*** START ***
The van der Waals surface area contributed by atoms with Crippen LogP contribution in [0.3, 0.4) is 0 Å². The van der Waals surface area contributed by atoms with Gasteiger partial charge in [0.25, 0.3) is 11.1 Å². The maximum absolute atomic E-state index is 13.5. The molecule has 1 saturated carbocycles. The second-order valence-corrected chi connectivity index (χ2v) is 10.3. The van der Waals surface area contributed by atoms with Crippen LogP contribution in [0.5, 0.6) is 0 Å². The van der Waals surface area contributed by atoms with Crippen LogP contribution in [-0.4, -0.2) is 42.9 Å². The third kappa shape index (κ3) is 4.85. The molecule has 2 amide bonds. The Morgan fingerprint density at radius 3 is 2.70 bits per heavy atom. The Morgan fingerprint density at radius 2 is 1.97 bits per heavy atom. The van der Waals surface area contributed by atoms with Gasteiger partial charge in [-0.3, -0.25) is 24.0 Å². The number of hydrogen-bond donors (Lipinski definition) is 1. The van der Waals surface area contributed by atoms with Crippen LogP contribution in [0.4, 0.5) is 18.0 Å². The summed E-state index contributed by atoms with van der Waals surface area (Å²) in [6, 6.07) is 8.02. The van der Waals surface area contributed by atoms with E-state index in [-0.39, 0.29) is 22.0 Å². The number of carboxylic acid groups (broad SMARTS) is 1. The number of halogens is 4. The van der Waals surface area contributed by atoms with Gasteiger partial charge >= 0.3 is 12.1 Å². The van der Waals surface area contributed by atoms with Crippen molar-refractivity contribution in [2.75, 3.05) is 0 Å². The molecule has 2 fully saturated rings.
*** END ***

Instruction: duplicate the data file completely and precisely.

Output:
The van der Waals surface area contributed by atoms with Crippen LogP contribution in [0.3, 0.4) is 0 Å². The van der Waals surface area contributed by atoms with Gasteiger partial charge in [0.25, 0.3) is 11.1 Å². The maximum absolute atomic E-state index is 13.5. The molecule has 1 saturated carbocycles. The second-order valence-corrected chi connectivity index (χ2v) is 10.3. The van der Waals surface area contributed by atoms with Crippen LogP contribution in [0.5, 0.6) is 0 Å². The van der Waals surface area contributed by atoms with Crippen LogP contribution in [-0.4, -0.2) is 42.9 Å². The third kappa shape index (κ3) is 4.85. The molecule has 2 amide bonds. The Morgan fingerprint density at radius 3 is 2.70 bits per heavy atom. The Morgan fingerprint density at radius 2 is 1.97 bits per heavy atom. The van der Waals surface area contributed by atoms with Gasteiger partial charge in [-0.3, -0.25) is 24.0 Å². The number of hydrogen-bond donors (Lipinski definition) is 1. The van der Waals surface area contributed by atoms with Crippen LogP contribution in [0.4, 0.5) is 18.0 Å². The summed E-state index contributed by atoms with van der Waals surface area (Å²) in [6, 6.07) is 8.02. The van der Waals surface area contributed by atoms with E-state index in [-0.39, 0.29) is 22.0 Å². The number of carboxylic acid groups (broad SMARTS) is 1. The number of halogens is 4. The van der Waals surface area contributed by atoms with Gasteiger partial charge >= 0.3 is 12.1 Å². The van der Waals surface area contributed by atoms with Crippen molar-refractivity contribution in [2.75, 3.05) is 0 Å². The molecule has 2 fully saturated rings.